For many years Ian collected and produced radio material throughout the north, from Fort William to the top of Shetland and from Aberdeen to the Western Isles. This was mostly of him interviewing folk together with local music. He was then running the very first local BBC radio station in Britain, which was based at Rosemarkie, on the Black Isle near Inverness.
Today's TV, recordings are in digital form, but at the time (1960s) when Ian wrote and narrated a succession of historical series going out weekly in both BBC TV and Grampian ITV, they were made on expensive emulsion film that was tricky to edit.
Ian had a fantastic memory; and was known as `One Take Grimble' among the technicians, as no expensive filming of him ever had to be repeated, and no editing was required. On some days
he recorded two separate programmes, each lasting forty minutes, always without need of notes or prompting, and was always able to guarantee finishing within seconds of the appointed time.
On occasion, during a recording session, due to limited access to a special location, such as Holyrood House, or adverse weather, he recorded bits of two or three different programmes, again without needing to refer to the scripts.
People seeing him wandering along the beach had no idea that he was actually hard at work; in his head writing, or learning new scripts.
Once the BBC team was filming Ian on the streets of Paris, at a time of extreme political unrest in that country. The producer had not taken the sensible precaution of notifying the authorities
beforehand. The gendarmes, pounced on the group of men positioning up the tripod for the heavy camera on a major road junction. They presumed that these were anarchists preparing to machine-gun the President, who was due to pass in half an hour.
This producer could only speak English. Failing to make himself understood and having a slight hangover, he raised his voice to a shout. This naturally made the gendarmes very angry, and they planned to cart the entire group off to gaol. Ian in excellent idiomatic French, saved the day by making the officials burst out laughing.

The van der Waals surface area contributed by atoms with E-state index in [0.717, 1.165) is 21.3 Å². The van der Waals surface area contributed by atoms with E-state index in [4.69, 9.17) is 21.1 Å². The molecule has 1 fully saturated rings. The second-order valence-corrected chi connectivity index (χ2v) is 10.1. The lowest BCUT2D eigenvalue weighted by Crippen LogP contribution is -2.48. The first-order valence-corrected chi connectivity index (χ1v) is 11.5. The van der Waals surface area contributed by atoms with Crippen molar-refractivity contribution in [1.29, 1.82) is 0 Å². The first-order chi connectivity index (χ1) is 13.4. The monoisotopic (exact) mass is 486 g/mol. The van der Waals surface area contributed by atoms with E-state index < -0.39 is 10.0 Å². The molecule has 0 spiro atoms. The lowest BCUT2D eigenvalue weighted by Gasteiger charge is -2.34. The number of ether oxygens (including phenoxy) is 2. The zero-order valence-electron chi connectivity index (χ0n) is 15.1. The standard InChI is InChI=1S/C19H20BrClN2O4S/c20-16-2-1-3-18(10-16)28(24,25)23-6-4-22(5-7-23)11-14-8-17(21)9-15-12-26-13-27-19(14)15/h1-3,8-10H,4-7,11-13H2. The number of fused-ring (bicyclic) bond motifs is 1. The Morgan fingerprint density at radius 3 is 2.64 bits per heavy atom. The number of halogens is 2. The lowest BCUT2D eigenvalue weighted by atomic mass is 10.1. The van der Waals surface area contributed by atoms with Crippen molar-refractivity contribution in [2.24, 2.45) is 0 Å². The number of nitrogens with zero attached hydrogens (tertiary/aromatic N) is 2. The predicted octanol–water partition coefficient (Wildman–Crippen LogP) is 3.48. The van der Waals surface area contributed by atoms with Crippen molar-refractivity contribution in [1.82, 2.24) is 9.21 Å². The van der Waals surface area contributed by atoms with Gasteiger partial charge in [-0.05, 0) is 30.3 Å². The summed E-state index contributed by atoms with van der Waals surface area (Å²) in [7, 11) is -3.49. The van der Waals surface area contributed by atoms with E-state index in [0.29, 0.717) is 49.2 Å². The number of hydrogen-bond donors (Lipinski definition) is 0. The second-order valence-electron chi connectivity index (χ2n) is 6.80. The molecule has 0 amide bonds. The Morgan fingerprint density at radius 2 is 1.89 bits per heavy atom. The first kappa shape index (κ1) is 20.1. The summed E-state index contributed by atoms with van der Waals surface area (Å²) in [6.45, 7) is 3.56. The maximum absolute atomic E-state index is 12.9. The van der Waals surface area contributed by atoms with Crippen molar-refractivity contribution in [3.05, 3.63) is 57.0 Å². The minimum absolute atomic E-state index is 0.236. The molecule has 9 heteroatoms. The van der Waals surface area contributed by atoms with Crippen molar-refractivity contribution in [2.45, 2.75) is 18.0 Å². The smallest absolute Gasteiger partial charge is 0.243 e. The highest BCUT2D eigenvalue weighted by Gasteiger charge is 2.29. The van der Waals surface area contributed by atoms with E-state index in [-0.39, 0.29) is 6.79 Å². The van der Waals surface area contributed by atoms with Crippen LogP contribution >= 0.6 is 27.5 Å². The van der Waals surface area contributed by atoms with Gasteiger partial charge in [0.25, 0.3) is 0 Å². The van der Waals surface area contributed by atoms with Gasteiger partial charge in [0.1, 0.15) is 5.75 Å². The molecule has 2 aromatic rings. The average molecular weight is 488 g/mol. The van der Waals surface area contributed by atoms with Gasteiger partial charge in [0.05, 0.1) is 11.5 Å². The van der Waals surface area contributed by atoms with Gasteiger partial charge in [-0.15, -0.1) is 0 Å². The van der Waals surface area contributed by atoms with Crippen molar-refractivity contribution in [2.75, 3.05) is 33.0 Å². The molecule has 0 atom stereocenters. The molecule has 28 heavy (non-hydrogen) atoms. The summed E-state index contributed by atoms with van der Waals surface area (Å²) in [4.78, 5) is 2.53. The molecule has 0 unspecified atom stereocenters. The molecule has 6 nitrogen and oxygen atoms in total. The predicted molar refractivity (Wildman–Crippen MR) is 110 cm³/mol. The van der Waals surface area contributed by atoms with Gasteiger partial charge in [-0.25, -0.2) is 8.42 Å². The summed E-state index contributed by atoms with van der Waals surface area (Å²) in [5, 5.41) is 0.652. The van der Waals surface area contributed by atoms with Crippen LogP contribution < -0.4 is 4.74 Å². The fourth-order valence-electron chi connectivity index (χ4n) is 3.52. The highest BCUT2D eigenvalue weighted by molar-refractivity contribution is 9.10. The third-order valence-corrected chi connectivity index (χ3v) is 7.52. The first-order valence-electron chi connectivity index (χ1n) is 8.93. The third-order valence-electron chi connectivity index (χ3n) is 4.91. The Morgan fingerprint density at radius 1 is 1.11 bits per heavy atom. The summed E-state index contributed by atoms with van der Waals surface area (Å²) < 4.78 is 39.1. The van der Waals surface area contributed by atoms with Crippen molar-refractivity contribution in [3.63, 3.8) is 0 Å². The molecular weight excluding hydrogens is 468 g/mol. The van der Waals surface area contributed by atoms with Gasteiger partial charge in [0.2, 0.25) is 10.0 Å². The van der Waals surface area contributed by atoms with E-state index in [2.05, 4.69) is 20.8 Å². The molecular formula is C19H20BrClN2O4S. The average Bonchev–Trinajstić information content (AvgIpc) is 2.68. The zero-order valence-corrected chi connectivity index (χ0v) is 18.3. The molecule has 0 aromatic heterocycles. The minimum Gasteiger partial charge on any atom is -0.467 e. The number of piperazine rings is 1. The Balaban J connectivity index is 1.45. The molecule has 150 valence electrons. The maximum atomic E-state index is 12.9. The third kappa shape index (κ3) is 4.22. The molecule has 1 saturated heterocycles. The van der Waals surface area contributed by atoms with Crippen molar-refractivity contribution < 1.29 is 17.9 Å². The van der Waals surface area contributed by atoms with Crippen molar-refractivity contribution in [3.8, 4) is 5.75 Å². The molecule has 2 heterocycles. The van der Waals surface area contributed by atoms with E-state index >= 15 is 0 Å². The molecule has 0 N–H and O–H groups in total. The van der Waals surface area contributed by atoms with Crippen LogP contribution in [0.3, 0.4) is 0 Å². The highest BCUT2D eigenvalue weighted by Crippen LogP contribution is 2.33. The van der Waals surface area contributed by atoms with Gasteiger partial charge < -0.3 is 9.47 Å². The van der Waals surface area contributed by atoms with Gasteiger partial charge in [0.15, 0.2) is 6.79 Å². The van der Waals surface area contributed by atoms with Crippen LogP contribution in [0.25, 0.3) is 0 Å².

These historical TV programmes commanded a fantastic audience, despite often being shown very late in the evening. The Glasgow Herald once had a rave review on its front page. In
colossal lettering it said, HISTORY AS IT OUGHT TO BE TAUGHT.
This was more than a certain rival historian could stomach, and professionally jealous, he contrived to get Ian's historical programmes axed, on the grounds that the British public was fed up with serious documentaries and wanted only quiz and chat shows. The official recordings were also destroyed (Grampian ITV told John More in 1999 that they had no recollection of several highly acclaimed series)
Ian had researched for a brilliant new series, based on Scottish rivers and the towns and industries positioned along their banks. The producer (not the one involved in that Paris fiasco) had already passed the scripts and arranged shooting locations for the first, which was to be about the River Tay, this including Perth and Dundee.
Ian's producer was so disgusted by this underhand action that he took early retirement.
Having lost his Scottish livelihood, Ian immediately moved to London, where being short of cash for some weeks, until his Be hill home was sold, he cleaned office toilets in the City, starting each working day at 5 AM. He thankfully returned to giving radio talks and writing books.
Eventually he became a leading guide with DATOURS, a firm based on Culross, that organised specialist tours with about twenty people, to numerous parts of the Highlands and Islands, various places in Scandinavia and the North Atlantic.
Having sold his beloved home in Bettyhill in 1969 he now bought a new one there.